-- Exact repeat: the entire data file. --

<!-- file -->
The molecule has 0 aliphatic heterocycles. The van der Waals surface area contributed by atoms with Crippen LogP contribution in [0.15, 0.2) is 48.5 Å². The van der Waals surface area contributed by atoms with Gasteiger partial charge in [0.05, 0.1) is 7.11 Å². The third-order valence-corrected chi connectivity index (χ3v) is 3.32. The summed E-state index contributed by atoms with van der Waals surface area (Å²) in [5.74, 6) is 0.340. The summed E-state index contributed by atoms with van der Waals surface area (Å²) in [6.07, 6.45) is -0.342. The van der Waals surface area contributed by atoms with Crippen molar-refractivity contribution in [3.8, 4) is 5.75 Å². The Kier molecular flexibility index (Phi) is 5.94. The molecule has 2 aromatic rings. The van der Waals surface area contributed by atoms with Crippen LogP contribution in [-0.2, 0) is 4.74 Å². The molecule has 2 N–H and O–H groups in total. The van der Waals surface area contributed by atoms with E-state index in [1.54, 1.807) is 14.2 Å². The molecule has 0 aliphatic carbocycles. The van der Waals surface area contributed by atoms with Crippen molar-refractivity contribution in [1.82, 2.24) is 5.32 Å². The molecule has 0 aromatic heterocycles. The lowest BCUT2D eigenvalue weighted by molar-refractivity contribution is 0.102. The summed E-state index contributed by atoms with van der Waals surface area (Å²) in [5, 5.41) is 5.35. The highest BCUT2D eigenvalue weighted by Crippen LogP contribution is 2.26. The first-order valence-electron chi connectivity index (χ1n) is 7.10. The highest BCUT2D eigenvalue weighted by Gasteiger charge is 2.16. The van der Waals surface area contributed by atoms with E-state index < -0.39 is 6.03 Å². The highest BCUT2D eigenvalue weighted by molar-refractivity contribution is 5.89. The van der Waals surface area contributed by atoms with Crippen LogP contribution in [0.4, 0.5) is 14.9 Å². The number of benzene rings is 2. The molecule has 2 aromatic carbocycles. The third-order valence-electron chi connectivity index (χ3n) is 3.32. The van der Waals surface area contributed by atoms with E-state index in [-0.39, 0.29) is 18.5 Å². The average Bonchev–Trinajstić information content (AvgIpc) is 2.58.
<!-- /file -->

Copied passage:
The molecule has 0 aliphatic heterocycles. The van der Waals surface area contributed by atoms with Crippen LogP contribution in [0.15, 0.2) is 48.5 Å². The van der Waals surface area contributed by atoms with Gasteiger partial charge in [0.05, 0.1) is 7.11 Å². The third-order valence-corrected chi connectivity index (χ3v) is 3.32. The summed E-state index contributed by atoms with van der Waals surface area (Å²) in [5.74, 6) is 0.340. The summed E-state index contributed by atoms with van der Waals surface area (Å²) in [6.07, 6.45) is -0.342. The van der Waals surface area contributed by atoms with Crippen molar-refractivity contribution in [3.8, 4) is 5.75 Å². The Kier molecular flexibility index (Phi) is 5.94. The molecule has 2 aromatic rings. The van der Waals surface area contributed by atoms with Crippen LogP contribution in [-0.2, 0) is 4.74 Å². The molecule has 2 N–H and O–H groups in total. The van der Waals surface area contributed by atoms with E-state index in [1.54, 1.807) is 14.2 Å². The molecule has 0 aliphatic carbocycles. The van der Waals surface area contributed by atoms with Crippen molar-refractivity contribution in [1.82, 2.24) is 5.32 Å². The molecule has 0 aromatic heterocycles. The lowest BCUT2D eigenvalue weighted by molar-refractivity contribution is 0.102. The summed E-state index contributed by atoms with van der Waals surface area (Å²) in [5, 5.41) is 5.35. The highest BCUT2D eigenvalue weighted by Crippen LogP contribution is 2.26. The first-order valence-electron chi connectivity index (χ1n) is 7.10. The highest BCUT2D eigenvalue weighted by Gasteiger charge is 2.16. The van der Waals surface area contributed by atoms with E-state index < -0.39 is 6.03 Å². The highest BCUT2D eigenvalue weighted by molar-refractivity contribution is 5.89. The van der Waals surface area contributed by atoms with Crippen LogP contribution in [0.4, 0.5) is 14.9 Å². The number of benzene rings is 2. The molecule has 2 aromatic carbocycles. The third-order valence-electron chi connectivity index (χ3n) is 3.32. The van der Waals surface area contributed by atoms with E-state index in [-0.39, 0.29) is 18.5 Å². The average Bonchev–Trinajstić information content (AvgIpc) is 2.58.